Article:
The best place for me will be the simplest install, and I'm guessing that might be the oil gallery access port underneath the intercooler. .
Easiest would be a pan bolt with a temp sensor.
I have a 1950 vehicle with that set up.
Probably doesn't give the best reading being down in the pan with all that air passing over the pan, but it still comes up to temp as expected.

It would still give you a decent reading and no doubt easiest.

My sensor just came from the gauge company I used, which was Classic Instruments. Temp gauge, pan bolt, that's basically it. The bolt has a tiny electrical connection where you just put a ring terminal on it that goes to the gauge and the gauge needs 12v, done.
Probably the most annoying part is having to take off the wire for an oil change because I don't like twisting up the wire again and again.
Otherwise it's been working now for over 15 years trouble free.
rtv900 is offline   Reply With Quote
Old 03-01-2021, 09:02 PM   #28
Mucho Maas
Scooby Newbie
 
Member#: 212389
Join Date: May 2009
Location: SE MI
Vehicle:
2009 WRX 5-door
DGM

Default

Quote:
Originally Posted by rtv900 View Post
Easiest would be a pan bolt with a temp sensor.
I have a 1950 vehicle with that set up.
Probably doesn't give the best reading being down in the pan with all that air passing over the pan, but it still comes up to temp as expected.

It would still give you a decent reading and no doubt easiest.

My sensor just came from the gauge company I used, which was Classic Instruments. Temp gauge, pan bolt, that's basically it. The bolt has a tiny electrical connection where you just put a ring terminal on it that goes to the gauge and the gauge needs 12v, done.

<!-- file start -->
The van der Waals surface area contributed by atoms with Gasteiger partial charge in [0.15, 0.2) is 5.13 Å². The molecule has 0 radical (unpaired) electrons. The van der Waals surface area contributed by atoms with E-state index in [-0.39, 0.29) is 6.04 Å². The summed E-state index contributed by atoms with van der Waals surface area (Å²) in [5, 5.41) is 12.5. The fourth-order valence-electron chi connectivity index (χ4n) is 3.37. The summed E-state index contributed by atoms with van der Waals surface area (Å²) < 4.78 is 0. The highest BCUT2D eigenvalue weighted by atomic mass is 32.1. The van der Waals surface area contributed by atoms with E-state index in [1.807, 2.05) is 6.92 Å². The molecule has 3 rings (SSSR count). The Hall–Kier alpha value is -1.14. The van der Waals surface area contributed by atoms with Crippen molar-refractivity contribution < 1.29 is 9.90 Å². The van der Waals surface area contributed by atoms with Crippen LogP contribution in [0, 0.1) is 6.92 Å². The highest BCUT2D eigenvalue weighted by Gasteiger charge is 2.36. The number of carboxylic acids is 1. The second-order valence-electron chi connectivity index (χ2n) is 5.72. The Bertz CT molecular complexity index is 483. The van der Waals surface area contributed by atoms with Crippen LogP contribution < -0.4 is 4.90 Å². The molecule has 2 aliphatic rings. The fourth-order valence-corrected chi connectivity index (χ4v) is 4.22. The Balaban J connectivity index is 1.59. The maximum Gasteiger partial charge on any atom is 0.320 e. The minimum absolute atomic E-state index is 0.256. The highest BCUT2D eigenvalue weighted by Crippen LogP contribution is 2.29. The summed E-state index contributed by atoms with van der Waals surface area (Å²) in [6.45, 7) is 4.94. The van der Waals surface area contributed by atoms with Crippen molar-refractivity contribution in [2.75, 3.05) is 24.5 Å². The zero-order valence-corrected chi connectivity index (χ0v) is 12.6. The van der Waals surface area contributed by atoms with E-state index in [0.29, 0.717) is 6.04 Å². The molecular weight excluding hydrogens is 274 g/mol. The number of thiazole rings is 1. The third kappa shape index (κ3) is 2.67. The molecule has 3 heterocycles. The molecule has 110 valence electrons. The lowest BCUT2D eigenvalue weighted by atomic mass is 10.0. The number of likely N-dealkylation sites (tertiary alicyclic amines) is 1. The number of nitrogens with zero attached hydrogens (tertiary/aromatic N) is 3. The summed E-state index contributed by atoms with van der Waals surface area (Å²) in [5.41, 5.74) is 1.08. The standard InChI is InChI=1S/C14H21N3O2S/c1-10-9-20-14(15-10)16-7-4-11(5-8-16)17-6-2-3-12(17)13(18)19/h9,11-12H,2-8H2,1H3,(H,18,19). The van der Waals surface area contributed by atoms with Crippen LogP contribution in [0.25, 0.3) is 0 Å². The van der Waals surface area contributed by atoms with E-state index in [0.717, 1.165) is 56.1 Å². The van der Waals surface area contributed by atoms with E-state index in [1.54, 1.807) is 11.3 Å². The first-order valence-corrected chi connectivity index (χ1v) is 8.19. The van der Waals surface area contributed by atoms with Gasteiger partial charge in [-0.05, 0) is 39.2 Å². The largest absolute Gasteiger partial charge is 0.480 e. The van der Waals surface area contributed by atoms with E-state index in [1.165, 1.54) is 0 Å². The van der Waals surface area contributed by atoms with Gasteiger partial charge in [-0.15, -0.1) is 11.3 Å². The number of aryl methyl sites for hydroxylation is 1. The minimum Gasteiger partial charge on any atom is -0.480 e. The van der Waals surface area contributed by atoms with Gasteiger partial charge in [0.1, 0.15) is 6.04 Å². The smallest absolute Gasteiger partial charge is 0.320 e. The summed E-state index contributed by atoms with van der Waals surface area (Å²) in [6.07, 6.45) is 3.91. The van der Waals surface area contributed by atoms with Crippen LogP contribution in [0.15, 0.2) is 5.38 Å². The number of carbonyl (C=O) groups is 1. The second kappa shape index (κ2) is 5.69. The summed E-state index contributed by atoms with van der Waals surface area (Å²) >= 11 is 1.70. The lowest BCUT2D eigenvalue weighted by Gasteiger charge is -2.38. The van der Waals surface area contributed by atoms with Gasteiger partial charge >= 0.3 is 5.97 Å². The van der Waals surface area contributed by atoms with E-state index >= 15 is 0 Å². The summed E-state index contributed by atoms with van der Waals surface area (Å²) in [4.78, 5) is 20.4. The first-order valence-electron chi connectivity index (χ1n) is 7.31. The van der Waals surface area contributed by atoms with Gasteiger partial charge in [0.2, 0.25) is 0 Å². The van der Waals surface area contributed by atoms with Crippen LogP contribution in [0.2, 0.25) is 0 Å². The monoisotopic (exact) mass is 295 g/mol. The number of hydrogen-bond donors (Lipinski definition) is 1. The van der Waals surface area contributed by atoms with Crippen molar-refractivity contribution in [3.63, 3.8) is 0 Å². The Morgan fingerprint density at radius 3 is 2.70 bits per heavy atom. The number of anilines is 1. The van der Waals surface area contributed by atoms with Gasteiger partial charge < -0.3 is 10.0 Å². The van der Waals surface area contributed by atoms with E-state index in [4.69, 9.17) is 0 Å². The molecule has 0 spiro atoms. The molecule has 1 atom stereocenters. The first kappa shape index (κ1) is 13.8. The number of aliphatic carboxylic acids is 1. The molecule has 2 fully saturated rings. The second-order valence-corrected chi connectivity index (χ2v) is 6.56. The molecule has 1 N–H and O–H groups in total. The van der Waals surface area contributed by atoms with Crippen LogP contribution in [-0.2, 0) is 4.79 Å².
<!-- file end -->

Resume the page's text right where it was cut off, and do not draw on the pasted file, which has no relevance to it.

Probably the most annoying part is having to take off the wire for an oil change because I don't like twisting up the wire again and again.
Otherwise it's been working now for over 15 years trouble free.
Pan bolt would be my choice, but I can't bear to let go of the Fumoto drain valve. Poking around some more, I discovered sandwich plates, which go in-between the engine and oil filter and provide ports for sensors (or an oil cooler). Leaning in this direction at the moment. Simple install, pretty cheap, and haven't heard of problems, but maybe someone here has.
Mucho Maas is offline   Reply With Quote
Old 03-01-2021, 09:40 PM   #29
K3rm1tth3fr0g
Scooby Newbie
 
Member#: 508105
Join Date: Nov 2019
Chapter/Region: NWIC
Location: Seattle, WA
Vehicle:
2002 Black WRX Wagon
VF39 + 4.44 5MT

Default

Quote:
Originally Posted by Mucho Maas View Post
Pan bolt would be my choice, but I can't bear to let go of the Fumoto drain valve. Poking around some more, I discovered sandwich plates, which go in-between the engine and oil filter and provide ports for sensors (or an oil cooler). Leaning in this direction at the moment. Simple install, pretty cheap, and haven't heard of problems, but maybe someone here has.



Perrin makes what you are looking for
K3rm1tth3fr0g is offline   Reply With Quote
Old 03-03-2021, 12:02 AM   #30
a5m
Scooby Newbie
 
Member#: 519868
Join Date: Nov 2020
Location: Chicago
Vehicle:
2010 Impreza WRX
Satin White Pearl